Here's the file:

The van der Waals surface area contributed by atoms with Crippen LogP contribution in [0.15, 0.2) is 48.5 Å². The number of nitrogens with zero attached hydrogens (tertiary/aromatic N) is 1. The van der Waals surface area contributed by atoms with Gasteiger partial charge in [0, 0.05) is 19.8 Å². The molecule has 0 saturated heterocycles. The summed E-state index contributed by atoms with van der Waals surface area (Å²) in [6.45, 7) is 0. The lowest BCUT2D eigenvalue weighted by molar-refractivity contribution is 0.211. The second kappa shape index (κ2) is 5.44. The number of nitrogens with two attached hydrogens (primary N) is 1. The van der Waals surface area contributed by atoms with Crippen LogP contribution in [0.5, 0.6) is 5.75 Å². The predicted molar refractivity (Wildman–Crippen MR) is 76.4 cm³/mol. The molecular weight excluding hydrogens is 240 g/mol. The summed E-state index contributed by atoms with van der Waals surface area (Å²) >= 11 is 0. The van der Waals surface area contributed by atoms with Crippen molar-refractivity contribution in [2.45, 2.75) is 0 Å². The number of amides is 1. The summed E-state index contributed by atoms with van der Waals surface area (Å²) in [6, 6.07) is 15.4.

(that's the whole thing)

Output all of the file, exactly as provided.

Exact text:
The van der Waals surface area contributed by atoms with Crippen LogP contribution in [0.15, 0.2) is 48.5 Å². The number of nitrogens with zero attached hydrogens (tertiary/aromatic N) is 1. The van der Waals surface area contributed by atoms with Gasteiger partial charge in [0, 0.05) is 19.8 Å². The molecule has 0 saturated heterocycles. The summed E-state index contributed by atoms with van der Waals surface area (Å²) in [6.45, 7) is 0. The lowest BCUT2D eigenvalue weighted by molar-refractivity contribution is 0.211. The second kappa shape index (κ2) is 5.44. The number of nitrogens with two attached hydrogens (primary N) is 1. The van der Waals surface area contributed by atoms with Crippen LogP contribution in [0.5, 0.6) is 5.75 Å². The predicted molar refractivity (Wildman–Crippen MR) is 76.4 cm³/mol. The molecular weight excluding hydrogens is 240 g/mol. The summed E-state index contributed by atoms with van der Waals surface area (Å²) >= 11 is 0. The van der Waals surface area contributed by atoms with Crippen molar-refractivity contribution in [2.45, 2.75) is 0 Å². The number of amides is 1. The summed E-state index contributed by atoms with van der Waals surface area (Å²) in [6, 6.07) is 15.4.